The Cubs and Willson Contreras reportedly haven’t had meaningful conversations about an extension since 2017, which had more than a few folks thinking the failure to trade him meant he is good as gone this winter. While that could certainly be the case, a combination of factors leading up to and following the trade deadline may serve to make a new deal to stay in Chicago even more likely.
As discussed on The Rant Live Wednesday and then laid out with some detailed speculation by Arizona Phil at The Cub Reporter, an extension makes more sense now under the circumstances. Bearing in mind that this is opinion and not sourced info, AZ Phil believes there’s a very strong chance that Contreras accepts the Cubs’ qualifying offer and then works out a front-loaded deal to stick around for a while longer.
I’m getting these vibes too. It’s not a secret that attaching a QO to him will dampen his market. The Cubs really could use him for two more seasons. A deal with an opt-out could be great for both parties. pic.twitter.com/Fpo4XTP1Jw
— Stan (@Crewsett) August 3, 2022
One of the big keys here, and something we mentioned on the show, is that any multi-year contract would need to have a no-trade clause. After what Contreras went through, I can’t imagine him taking a deal that would set him up for similar emotional stress in the future. But the real key to everything is the QO and what it means for a market that already appears to have been hampered even before considering the draft pick penalty for signing a player who has rejected an offer.
There was a lot of chatter heading up to the deadline about teams having concerns over Contreras being able to mesh with and handle a new pitching staff. Some of that was undoubtedly gamesmanship meant to drive down the asking price, but his defensive metrics aren’t tremendous and he’s not a renowned game-caller. Even with the eventuality of an automated strike zone, some of those knocks will remain.
The Mets, who should have been willing to go big to upgrade the catching position, were scared to deal with the Cubs because they didn’t want to be burned again like they were in the Pete Crow-Armstrong deal. Then they watched as Jacob deGrom got just one run of support in his season debut. Whatever the reason, the Mets and other teams were simply unwilling to meet the high price the Cubs had set.
“Like last year, we were willing to listen if someone gave us a piece that could really help our future,” Jed Hoyer told reporters after the deadline. “We never crossed that threshold. Willson is a really valuable player, he’s been a great Cub for six years now and we never got to that place where we felt comfortable making a deal to end his tenure here.”
That the Cubs couldn’t get what they wanted says a little about the outside perception of Contreras, though there’s a vast difference between acquiring a star player for two months and signing them to a longer deal. At the same time, however, the bugaboo of his catching prowess — which the Cubs haven’t helped by using him at DH so often — is going to work against him in free agency. Now add draft pick forfeiture and you’ve got an even bigger hindrance.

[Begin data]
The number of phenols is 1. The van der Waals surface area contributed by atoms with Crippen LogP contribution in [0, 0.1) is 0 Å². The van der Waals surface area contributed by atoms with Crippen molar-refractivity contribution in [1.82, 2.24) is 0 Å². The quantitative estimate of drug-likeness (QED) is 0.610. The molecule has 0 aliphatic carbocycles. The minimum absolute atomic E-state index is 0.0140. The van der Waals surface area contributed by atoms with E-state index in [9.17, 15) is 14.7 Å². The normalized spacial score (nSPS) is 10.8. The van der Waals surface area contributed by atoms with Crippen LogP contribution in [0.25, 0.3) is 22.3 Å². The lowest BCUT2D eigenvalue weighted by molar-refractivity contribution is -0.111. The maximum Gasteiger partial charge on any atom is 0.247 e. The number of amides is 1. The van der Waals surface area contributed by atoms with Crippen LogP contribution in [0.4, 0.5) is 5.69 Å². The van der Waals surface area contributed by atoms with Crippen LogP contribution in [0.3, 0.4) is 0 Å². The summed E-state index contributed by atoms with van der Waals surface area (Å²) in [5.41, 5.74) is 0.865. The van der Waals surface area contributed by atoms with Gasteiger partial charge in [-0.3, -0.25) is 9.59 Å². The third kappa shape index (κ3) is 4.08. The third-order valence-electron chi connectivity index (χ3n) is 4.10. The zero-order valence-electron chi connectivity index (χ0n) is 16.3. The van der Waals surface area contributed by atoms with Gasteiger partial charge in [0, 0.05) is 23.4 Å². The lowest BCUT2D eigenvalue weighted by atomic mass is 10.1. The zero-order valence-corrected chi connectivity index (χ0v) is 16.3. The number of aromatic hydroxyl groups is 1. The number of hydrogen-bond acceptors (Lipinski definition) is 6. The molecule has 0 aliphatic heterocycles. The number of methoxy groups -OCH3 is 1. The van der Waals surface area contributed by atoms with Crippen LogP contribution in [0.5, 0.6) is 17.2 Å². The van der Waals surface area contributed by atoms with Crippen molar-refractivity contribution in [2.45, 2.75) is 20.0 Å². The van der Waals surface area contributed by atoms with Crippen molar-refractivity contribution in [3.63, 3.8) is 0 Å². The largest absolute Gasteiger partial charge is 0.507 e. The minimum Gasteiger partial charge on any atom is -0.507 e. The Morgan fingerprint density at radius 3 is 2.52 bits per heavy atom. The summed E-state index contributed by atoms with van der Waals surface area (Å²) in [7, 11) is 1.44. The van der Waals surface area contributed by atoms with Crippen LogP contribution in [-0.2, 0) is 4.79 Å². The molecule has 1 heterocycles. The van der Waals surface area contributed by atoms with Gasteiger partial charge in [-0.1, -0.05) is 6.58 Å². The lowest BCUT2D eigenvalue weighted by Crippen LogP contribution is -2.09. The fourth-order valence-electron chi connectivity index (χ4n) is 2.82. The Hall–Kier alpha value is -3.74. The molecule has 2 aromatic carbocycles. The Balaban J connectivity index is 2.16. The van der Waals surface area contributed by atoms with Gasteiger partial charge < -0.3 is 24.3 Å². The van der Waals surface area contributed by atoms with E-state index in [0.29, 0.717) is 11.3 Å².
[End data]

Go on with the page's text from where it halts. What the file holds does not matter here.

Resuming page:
Ah, but there’s one team that won’t have to worry about forfeiting a pick in order to sign Contreras. That happens to be the same team with which he is intimately familiar, though staying in Chicago beyond this year might mean taking a significant discount over what he’d expected to command heading into this season. J.T. Realmuto‘s five-year, $115 million deal has been talked about as a very optimistic target, but something a little shy of nine figures feels a lot more realistic.
Even that may be difficult to achieve in light of the factors working against Contreras, so something like what AZ Phil lays out could be in his best interest. Accepting the QO of $20 million would enable him to work out a longer deal, maybe four years or so, that features a no-trade clause and an opt-out or two. While I tend to believe the $70 million total put forth above is a little light, maybe by $10 million or so, there’s a lot of intrinsic value in the NTC and player options.
That brings it back around to Contreras himself, who just experienced something akin to free agency in the sense that he was preparing himself for life with a team other than the Cubs. One school of thought is that the team putting him in that position might have soured the loyalty factor, but another is that he may have realized just how much he wants to stay with the only organization he’s ever known.
The bigger question is whether he’s willing to accept a reduced catching role that figures to trend down further over time. That will probably be the case for him with any team, so the Cubs figure to have an advantage when it comes to preference.
Speaking of which, we need to ask whether the Cubs would even be willing to offer what appears to be a very reasonable hypothetical extension of four years and $80 million or less. They have clearly gone very heavy on pitching lately and the care of those arms at the highest level may not be something they’re willing to entrust to Contreras. Lord knows they’ve not been keen on extensions in general, though a rare exception here is possible.
I’m not at bullish as AZ Phil on the likelihood of either a QO acceptance or an extension, but I do think getting something worked out makes the most sense for both Contreras and the Cubs.